Superheavy Chinese rocket will be fully reusable

China held a presentation of the project of its promising super-heavy rocket Long March 9. Previously, it was planned to make it disposable. Now the developers promise to create a fully reusable carrier that will be able to put 80 tons of cargo into low Earth orbit.

The layout of Long March 9. Source: OurSpace

Chinese Starship

China is preparing to launch a superheavy rocket in the early 2040s, which will be completely reusable. This is evidenced by the presentations of the Long March 9 project from the China Academy of Launch Vehicle Technology (CALT) at events dedicated to the National Cosmonautics Day in Hefei.

The presentation took place less than a week after the first test launch of SpaceX’s Starship spacecraft, which ended with a grand explosion. Therefore, analogies and parallels suggest themselves.

The project of the Long March 9 superheavy carrier appeared a few years ago. But according to the idea of that time, it was quite an ordinary kerosene-oxygen rocket, without hints of reusability. Its thrust was 500 tons, and the first flight was to take place in 2033.

What the new rocket is capable of

However, last autumn, Chinese engineers reported that the development of a one-time version was completely stopped and the carrier would be reusable and methane-oxygen. And now the technical details have finally become known.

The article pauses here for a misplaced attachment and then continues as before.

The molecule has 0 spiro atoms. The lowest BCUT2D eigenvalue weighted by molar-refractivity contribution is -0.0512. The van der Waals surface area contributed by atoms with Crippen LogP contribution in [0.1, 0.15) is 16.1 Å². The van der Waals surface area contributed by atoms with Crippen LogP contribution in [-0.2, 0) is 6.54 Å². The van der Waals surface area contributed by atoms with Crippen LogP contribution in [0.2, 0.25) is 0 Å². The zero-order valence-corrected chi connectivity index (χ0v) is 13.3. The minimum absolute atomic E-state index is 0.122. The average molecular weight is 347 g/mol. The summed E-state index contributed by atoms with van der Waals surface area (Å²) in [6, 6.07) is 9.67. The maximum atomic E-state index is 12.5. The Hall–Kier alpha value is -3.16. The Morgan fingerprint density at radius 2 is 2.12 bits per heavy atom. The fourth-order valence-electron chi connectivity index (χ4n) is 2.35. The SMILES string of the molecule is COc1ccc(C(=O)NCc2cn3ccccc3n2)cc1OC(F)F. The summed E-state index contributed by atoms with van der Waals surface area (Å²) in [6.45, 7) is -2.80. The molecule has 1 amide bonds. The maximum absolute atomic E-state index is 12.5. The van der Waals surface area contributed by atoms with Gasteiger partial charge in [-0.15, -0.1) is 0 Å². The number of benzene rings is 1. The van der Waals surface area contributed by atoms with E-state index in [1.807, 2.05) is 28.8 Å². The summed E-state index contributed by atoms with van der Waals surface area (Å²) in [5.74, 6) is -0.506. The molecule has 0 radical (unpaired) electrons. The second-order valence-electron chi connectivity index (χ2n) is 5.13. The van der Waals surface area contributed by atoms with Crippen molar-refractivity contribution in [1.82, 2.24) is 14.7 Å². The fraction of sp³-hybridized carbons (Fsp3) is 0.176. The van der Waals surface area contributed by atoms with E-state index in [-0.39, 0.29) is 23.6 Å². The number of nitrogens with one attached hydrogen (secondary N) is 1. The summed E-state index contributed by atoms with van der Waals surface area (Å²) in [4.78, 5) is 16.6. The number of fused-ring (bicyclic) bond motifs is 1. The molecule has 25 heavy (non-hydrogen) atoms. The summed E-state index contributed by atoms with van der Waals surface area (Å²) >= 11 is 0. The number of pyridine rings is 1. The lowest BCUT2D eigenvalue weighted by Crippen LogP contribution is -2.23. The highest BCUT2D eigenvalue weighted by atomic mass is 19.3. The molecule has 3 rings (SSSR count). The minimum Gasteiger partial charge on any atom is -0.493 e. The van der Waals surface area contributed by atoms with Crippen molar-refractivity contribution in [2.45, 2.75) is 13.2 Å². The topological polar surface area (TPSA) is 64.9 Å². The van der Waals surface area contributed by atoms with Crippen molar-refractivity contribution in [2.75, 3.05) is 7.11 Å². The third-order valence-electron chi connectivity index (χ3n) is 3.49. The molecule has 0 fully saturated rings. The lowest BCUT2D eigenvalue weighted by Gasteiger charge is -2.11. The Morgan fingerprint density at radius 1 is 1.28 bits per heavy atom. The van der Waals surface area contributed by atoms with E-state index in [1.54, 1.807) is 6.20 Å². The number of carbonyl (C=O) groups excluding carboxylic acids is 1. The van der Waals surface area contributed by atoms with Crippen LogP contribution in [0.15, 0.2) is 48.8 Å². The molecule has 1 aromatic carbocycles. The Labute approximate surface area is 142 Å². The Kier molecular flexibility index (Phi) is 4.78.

The rocket will have three stages, and each of the stages will be reused. But the first launch, scheduled for 2033, will still take place in a one-time version. It is planned that the 114 m high rocket will have a launch weight of 4,400 tons and a thrust of 6,100 tons.

In a completely disposable version, the carrier will be able to launch 150 tons of payload into low Earth orbit, and if the first stage is reusable, then 100 tons of cargo can be launched into space.

The final option should be an analogue of Starship, which will put 80 tons of cargo into low Earth orbit. At the same time, the rocket can also be used for the Celestial lunar program. In this case, we are talking about 50 tons of cargo in the lunar transition orbit and 35 tons on it in a reusable version.

What is Long March 9 for?

At the same time, it is not necessary to think that Long March 9 is created specifically for China’s plans to capture the Moon. For this, they have a much smaller, simpler and cheaper Long March 10, the first launch of which is scheduled for 2027. Two of its launches will be enough to assemble a lunar spacecraft with a lander in orbit.

And the Long March 9, like all superheavy rockets, is necessary to send large-sized structures into space in one piece. For example, the Chinese plan to use this carrier to send their orbital power plant into space. 

According to

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